West of England companies like Rolls-Royce and Airbus work actively in schools. One of the most exciting Brunel 200 projects was the one led by Rolls-Royce engineers with school children looking at future transport. Science here was exciting and relevant. A pilot project led by BAC 100 with Science City Bristol next year will provide low-cost and low-risk learning programmes inspired by the notion of flight, led by artists and engineers.

Enthusiasm is also essential. BioBlitz, another Science City pilot project running next summer with the Bristol Natural History Consortium, will look in detail at the environment of a small natural yet urban space and show creatively the natural environment of the city and the value of learning about biology in the field, the protection of wildlife and wild spaces and the impact of climate change. This will be an energetic project, run for just 24 hours, but with major long-term potential.

Learning through school is important; learning throughout life can also have important results. Bristol is one of the most active cities in public science engagement – through the Science Cafes, the Wildscreen festival and the Bristol Festival of Nature, as well as the public lectures and debates that form part of the Festival of Ideas.

Our universities’ outreach activities include working alongside teachers and using a mobile unit to engage imaginatively with young people on chemistry, anatomy and physiology. The impact of work such as this helped Bristol University and the University of the West of England succeed in their joint bid to set up the National Co-ordinating Centre for Public Engagement. Inspirational scientists with a national profile such as Kathy Sykes and Alice Roberts – both academics at Bristol University – help raise the level of debate. The annual Science Alive! festival in Broadmead, and Bath Taps into Science run by the Universities of Bristol and Bath respectively, are regular fixtures during National Science and Engineering Week, attracting increasing interest from schools and the public.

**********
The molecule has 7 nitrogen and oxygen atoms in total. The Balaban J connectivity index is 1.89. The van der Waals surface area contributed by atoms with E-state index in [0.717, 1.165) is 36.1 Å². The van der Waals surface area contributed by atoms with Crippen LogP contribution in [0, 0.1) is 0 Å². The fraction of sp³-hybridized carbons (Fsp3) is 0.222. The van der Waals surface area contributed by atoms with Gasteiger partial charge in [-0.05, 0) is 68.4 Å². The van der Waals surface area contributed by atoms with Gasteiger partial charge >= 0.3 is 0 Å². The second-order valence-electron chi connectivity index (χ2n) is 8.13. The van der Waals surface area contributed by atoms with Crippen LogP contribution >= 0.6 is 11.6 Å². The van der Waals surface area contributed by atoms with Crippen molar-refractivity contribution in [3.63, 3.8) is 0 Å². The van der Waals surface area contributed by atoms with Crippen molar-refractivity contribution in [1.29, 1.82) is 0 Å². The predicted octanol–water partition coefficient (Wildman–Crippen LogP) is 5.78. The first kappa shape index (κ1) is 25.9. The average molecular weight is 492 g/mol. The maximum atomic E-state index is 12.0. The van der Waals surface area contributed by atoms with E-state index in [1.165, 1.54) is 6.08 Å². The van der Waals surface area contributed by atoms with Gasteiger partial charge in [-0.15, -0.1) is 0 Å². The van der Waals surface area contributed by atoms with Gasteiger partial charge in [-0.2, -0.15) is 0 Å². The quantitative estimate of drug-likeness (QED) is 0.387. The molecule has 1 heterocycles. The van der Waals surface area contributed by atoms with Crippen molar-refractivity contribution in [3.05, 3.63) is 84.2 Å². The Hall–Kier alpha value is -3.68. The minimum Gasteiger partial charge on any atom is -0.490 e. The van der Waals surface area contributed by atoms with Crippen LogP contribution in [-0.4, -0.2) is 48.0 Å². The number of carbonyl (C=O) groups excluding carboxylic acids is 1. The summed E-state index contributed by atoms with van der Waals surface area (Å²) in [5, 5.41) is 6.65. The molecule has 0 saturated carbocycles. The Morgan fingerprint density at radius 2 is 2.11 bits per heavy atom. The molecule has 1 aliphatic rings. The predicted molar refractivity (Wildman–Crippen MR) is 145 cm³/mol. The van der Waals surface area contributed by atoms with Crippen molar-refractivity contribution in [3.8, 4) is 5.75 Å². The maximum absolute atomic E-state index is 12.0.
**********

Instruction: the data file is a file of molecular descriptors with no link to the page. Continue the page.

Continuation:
No one I work with questions the view that science is sometimes hard to communicate. Science is always in the news, but it tends to be the big ethical debates like stem-cell research and big science like the particle accelerator at CERN and the landing of the Phoenix on Mars (both of which Bristol University is involved in, incidentally) that make the front pages. It’s quite another to engage successfully on aspects of science that seem less glamorous. The trick is not to give up just because communicating well about science can be a challenge. Many people in Bristol and further afield have risen to this challenge and are optimistic about the future of science education. It’s an exciting time to be learning about and working in science.

About the author/

Andrew Kelly is Director of Bristol Cultural Development Partnership. He founded and led At-Bristol; Brief and Animated Encounters Festivals and Digital Arts Development Agency, and is currently Director of the Bristol Great Reading Adventure and the Bristol Festival of Ideas. He is the author of 12 books. He is currently directing projects on Charles Darwin, and BAC 100, which will celebrate the 100th anniversary of the founding of the Bristol Aeroplane Company in 1910.